Officials say many other people were wounded in the blast.
The bomb went off at an open-air market that was packed with shoppers. Women and children were among those killed.
U.S. Ready To Continue Troop Increase
The U.S. Defense Department has notified more than 35,000 troops to be prepared to deploy to Iraq beginning this fall.
The move would allow commanders to maintain the continuing buildup of troops through the end of 2007, if needed.
Pentagon spokesman Bryan Whitman said the deployment orders do not mean that the military has made a decision to keep the increased level of 20 brigades in Iraq through December. A brigade is roughly 3,500 soldiers.
Meanwhile, at least 68 Iraqis were killed or found dead nationwide on May 7.
Suicide bombers killed 13 people in a pair of attacks around the Sunni city of Al-Ramadi in areas controlled by the Al-Anbar Salvation Council, an alliance of Sunni tribes fighting to drive Al-Qaeda from their territory.
Council officials blamed the attacks on Al-Qaeda.
In a statement post on the Internet on May 7, an Al-Qaeda front organization -- the Islamic State of Iraq -- warned Sunnis against joining government security forces. The group also claimed responsibility for attacks on May 6 that killed 34.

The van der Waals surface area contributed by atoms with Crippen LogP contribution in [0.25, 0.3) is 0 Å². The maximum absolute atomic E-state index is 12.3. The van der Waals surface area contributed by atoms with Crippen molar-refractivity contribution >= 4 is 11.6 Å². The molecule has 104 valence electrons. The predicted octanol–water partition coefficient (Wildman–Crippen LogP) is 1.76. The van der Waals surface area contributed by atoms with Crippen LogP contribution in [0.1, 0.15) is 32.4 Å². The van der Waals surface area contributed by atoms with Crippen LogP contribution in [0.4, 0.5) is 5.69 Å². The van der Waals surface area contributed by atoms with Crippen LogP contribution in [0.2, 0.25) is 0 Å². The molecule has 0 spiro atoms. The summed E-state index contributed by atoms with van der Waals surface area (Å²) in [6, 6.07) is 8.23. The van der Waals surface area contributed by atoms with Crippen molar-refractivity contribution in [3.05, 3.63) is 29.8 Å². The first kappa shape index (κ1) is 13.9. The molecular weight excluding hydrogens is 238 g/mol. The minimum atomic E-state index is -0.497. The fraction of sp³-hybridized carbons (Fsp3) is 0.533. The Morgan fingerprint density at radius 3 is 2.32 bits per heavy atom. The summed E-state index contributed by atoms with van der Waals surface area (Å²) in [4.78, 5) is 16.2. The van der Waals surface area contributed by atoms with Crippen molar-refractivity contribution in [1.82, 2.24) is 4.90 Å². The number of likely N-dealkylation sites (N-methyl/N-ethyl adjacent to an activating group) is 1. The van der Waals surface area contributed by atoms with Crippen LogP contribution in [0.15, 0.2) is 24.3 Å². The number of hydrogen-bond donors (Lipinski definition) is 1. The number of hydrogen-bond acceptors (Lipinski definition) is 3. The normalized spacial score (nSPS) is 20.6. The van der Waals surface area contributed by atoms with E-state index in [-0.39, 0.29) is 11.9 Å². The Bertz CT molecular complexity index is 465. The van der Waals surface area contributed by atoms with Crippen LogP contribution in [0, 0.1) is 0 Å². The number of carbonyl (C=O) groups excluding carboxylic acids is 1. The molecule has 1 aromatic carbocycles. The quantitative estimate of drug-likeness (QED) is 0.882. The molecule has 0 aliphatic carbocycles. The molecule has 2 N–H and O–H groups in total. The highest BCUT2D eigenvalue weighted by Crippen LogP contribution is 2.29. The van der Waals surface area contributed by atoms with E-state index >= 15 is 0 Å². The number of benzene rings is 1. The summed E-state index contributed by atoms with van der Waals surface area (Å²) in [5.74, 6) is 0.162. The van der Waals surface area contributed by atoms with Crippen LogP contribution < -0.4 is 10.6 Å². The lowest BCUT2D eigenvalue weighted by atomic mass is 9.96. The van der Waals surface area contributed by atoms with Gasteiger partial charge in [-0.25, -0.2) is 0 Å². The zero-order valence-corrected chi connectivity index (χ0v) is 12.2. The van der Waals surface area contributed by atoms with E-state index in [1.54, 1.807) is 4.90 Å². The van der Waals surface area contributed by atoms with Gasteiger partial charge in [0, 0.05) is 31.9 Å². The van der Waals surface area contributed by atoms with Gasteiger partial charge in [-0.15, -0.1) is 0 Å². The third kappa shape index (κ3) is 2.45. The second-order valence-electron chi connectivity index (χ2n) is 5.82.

During a telephone call, Prime Minister Nuri Maliki assured U.S. President George W. Bush of his determination to work with Sunni leaders.
This comes as Iraqi Vice President Tariq Hashimi told CNN he would lead a Sunni walkout from the cabinet and parliament if changes are not made to the constitution by May 15.
U.S. Vice President Dick Cheney heads for the Middle East today on a tour to shore up support on stabilizing Iraq, as well as putting more diplomatic pressure on Iran over its controversial nuclear program.
During his trip, Cheney will visit the United Arab Emirates, Saudi Arabia, Egypt, and Jordan.
(AP, AFP, Reuters)